1363Biomass Costs and Availability

The costs of biomass feedstocks vary significantly. Low-value wastes such as animal manures can command tipping fees, while very high-value feedstocks such as clean wood chips (suitable for paper production) may cost $75 to $90/ton. Power producers attempt to obtain the lowest priced mix of feedstocks compatible with their generation system.

The paper and forest products industries generate power using processing wastes that otherwise must be disposed. In that sense, they have feedstock costs of $0 or less. Some areas have wood wastes or food processing wastes that are abundant. These feedstocks can have relatively low costs of $5 to $10/dry ton ($0.30 to 0.60/mmBtu). In the broader market, biomass feedstock costs for power generation in the U.S. cover a wide range, perhaps $15 to $30/dry ton ($0.90 to 1.80/mmBtu) delivered to the site for typical combustion facilities.

Biomass is widely available in North America, but careful studies must be made by potential power generators to ensure that sufficient quantities are available at specific sites. This is particularly crucial with larger-scale facilities of 20 to 50 MWe capacity. Biomass can typically be gathered and transported within a radius of 50 miles before transportation costs become prohibitive. Sufficient biomass is currently available in a few localities for facilities up to about 100 MWe. In the future, the establishment of short-rotation forestry and the development of energy crops may provide abundant reliable supplies of biomass for even larger facilities. The costs of these energy crops are estimated to be in the range of $1.20 to 2.25/mmBtu on a dry basis when delivered to a large facility.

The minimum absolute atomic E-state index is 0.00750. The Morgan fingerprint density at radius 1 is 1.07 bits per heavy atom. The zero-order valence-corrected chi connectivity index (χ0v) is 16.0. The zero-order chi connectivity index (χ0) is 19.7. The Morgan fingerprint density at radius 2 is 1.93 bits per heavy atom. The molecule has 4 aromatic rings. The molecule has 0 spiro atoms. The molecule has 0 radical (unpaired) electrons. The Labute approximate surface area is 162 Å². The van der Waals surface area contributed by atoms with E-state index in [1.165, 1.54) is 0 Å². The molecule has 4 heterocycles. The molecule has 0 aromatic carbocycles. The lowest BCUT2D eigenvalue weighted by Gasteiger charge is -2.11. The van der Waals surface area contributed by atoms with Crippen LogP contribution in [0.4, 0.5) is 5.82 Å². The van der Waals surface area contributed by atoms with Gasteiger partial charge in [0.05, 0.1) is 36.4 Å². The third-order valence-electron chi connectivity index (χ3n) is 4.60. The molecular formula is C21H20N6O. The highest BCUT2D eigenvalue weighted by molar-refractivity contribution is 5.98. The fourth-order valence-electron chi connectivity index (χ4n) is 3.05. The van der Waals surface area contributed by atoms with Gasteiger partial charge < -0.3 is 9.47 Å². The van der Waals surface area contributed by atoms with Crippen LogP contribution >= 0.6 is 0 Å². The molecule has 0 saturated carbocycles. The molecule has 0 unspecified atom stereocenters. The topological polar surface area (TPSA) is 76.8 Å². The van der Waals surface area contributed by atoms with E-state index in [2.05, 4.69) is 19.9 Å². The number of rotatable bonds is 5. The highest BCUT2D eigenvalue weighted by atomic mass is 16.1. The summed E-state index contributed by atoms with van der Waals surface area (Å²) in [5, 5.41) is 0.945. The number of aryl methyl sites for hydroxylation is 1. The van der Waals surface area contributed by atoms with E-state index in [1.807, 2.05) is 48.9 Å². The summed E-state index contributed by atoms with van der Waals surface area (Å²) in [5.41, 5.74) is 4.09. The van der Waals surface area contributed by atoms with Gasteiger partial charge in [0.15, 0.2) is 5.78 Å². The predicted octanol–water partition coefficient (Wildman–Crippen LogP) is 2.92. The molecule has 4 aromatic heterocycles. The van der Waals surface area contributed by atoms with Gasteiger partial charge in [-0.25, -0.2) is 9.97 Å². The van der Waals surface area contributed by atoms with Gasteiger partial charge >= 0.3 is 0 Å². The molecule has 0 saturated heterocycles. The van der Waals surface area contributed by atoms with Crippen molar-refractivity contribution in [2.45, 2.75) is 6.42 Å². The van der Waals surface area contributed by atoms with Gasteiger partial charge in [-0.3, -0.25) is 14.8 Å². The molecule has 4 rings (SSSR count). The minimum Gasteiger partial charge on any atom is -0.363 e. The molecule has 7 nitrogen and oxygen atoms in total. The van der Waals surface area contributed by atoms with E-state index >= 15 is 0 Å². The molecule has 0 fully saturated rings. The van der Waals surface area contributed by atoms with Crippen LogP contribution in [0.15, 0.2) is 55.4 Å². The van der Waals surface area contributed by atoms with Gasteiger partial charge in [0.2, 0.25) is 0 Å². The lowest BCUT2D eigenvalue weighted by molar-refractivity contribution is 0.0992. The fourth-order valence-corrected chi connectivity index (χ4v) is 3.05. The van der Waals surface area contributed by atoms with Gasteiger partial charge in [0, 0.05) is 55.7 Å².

Smaller facilities, below about 5 MWe in scale, typically have little problem with feedstock availability. These small facilities frequently utilize local point sources of low-cost wastes, such as sawdust, to reduce their feedstock costs. The power producer, however, must exercise due diligence to ensure that feedstocks will be available on a continuing basis at reasonably predictable costs.

Biomass is generally available throughout the world for small-scale facilities, but larger-scale applications have more limitations. For instance, larger facilities can be sited in many places in North America and northern Europe, but higher population densities in southern Europe limit the amounts of biomass there. For smaller-scale distributed generation systems, biomass availability is significantly constrained only in those situations of climate extremes or population densities that limit biomass production.

Solar Stirling Engine Basics Explained

Solar Stirling Engine Basics Explained

The solar Stirling engine is progressively becoming a viable alternative to solar panels for its higher efficiency. Stirling engines might be the best way to harvest the power provided by the sun. This is an easy-to-understand explanation of how Stirling engines work, the different types, and why they are more efficient than steam engines.

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